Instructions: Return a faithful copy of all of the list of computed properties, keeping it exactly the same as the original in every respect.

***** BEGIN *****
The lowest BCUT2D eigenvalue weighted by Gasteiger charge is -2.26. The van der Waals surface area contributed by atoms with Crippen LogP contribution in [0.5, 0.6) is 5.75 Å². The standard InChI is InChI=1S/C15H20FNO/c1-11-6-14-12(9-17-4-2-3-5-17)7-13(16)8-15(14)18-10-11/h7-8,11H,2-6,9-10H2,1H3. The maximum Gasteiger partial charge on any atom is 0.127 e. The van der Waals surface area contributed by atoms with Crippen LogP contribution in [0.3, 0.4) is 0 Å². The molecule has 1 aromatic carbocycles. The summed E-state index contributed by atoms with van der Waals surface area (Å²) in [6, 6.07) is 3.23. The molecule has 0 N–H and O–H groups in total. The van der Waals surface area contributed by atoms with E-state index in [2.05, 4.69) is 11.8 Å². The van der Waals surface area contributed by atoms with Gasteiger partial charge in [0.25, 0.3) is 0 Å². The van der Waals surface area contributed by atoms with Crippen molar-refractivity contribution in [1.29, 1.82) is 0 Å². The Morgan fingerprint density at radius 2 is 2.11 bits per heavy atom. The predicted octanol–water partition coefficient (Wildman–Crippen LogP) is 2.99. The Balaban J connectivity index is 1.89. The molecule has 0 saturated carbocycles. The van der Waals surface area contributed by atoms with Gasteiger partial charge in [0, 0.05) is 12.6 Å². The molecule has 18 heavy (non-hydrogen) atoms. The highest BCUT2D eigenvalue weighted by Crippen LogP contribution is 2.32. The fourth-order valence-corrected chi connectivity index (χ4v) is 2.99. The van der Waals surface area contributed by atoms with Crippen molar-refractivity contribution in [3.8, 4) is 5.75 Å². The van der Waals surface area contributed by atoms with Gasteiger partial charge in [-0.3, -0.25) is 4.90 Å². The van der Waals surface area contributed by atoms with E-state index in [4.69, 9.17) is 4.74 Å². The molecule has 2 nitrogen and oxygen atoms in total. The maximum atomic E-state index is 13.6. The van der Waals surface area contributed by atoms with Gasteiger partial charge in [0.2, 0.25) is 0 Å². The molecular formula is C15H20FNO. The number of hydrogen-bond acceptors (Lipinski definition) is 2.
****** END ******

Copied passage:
The lowest BCUT2D eigenvalue weighted by Gasteiger charge is -2.26. The van der Waals surface area contributed by atoms with Crippen LogP contribution in [0.5, 0.6) is 5.75 Å². The standard InChI is InChI=1S/C15H20FNO/c1-11-6-14-12(9-17-4-2-3-5-17)7-13(16)8-15(14)18-10-11/h7-8,11H,2-6,9-10H2,1H3. The maximum Gasteiger partial charge on any atom is 0.127 e. The van der Waals surface area contributed by atoms with Crippen LogP contribution in [0.3, 0.4) is 0 Å². The molecule has 1 aromatic carbocycles. The summed E-state index contributed by atoms with van der Waals surface area (Å²) in [6, 6.07) is 3.23. The molecule has 0 N–H and O–H groups in total. The van der Waals surface area contributed by atoms with E-state index in [2.05, 4.69) is 11.8 Å². The van der Waals surface area contributed by atoms with Gasteiger partial charge in [0.25, 0.3) is 0 Å². The van der Waals surface area contributed by atoms with Crippen molar-refractivity contribution in [1.29, 1.82) is 0 Å². The Morgan fingerprint density at radius 2 is 2.11 bits per heavy atom. The predicted octanol–water partition coefficient (Wildman–Crippen LogP) is 2.99. The Balaban J connectivity index is 1.89. The molecule has 0 saturated carbocycles. The van der Waals surface area contributed by atoms with Gasteiger partial charge in [0, 0.05) is 12.6 Å². The molecule has 18 heavy (non-hydrogen) atoms. The highest BCUT2D eigenvalue weighted by Crippen LogP contribution is 2.32. The fourth-order valence-corrected chi connectivity index (χ4v) is 2.99. The van der Waals surface area contributed by atoms with Crippen molar-refractivity contribution in [3.8, 4) is 5.75 Å². The van der Waals surface area contributed by atoms with Gasteiger partial charge in [-0.3, -0.25) is 4.90 Å². The van der Waals surface area contributed by atoms with E-state index in [4.69, 9.17) is 4.74 Å². The molecule has 2 nitrogen and oxygen atoms in total. The maximum atomic E-state index is 13.6. The van der Waals surface area contributed by atoms with Gasteiger partial charge in [0.2, 0.25) is 0 Å². The molecular formula is C15H20FNO. The number of hydrogen-bond acceptors (Lipinski definition) is 2.